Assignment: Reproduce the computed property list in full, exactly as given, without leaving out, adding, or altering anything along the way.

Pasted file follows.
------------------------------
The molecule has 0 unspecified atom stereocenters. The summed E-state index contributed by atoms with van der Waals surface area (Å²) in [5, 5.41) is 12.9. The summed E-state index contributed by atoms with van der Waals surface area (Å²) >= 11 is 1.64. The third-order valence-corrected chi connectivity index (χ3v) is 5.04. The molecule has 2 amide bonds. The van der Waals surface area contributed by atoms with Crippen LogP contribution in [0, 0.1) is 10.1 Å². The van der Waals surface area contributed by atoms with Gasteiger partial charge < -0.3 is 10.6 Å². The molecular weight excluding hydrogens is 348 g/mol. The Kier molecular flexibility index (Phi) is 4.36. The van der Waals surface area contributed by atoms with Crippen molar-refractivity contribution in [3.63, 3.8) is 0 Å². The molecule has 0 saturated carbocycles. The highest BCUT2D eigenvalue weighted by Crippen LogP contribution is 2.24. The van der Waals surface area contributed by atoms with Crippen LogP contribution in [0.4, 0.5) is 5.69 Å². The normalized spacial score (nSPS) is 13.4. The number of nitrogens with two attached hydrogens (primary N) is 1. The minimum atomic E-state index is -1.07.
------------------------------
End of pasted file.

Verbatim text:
The molecule has 0 unspecified atom stereocenters. The summed E-state index contributed by atoms with van der Waals surface area (Å²) in [5, 5.41) is 12.9. The summed E-state index contributed by atoms with van der Waals surface area (Å²) >= 11 is 1.64. The third-order valence-corrected chi connectivity index (χ3v) is 5.04. The molecule has 2 amide bonds. The van der Waals surface area contributed by atoms with Crippen LogP contribution in [0, 0.1) is 10.1 Å². The van der Waals surface area contributed by atoms with Gasteiger partial charge < -0.3 is 10.6 Å². The molecular weight excluding hydrogens is 348 g/mol. The Kier molecular flexibility index (Phi) is 4.36. The van der Waals surface area contributed by atoms with Crippen molar-refractivity contribution in [3.63, 3.8) is 0 Å². The molecule has 0 saturated carbocycles. The highest BCUT2D eigenvalue weighted by Crippen LogP contribution is 2.24. The van der Waals surface area contributed by atoms with Crippen LogP contribution in [0.4, 0.5) is 5.69 Å². The normalized spacial score (nSPS) is 13.4. The number of nitrogens with two attached hydrogens (primary N) is 1. The minimum atomic E-state index is -1.07.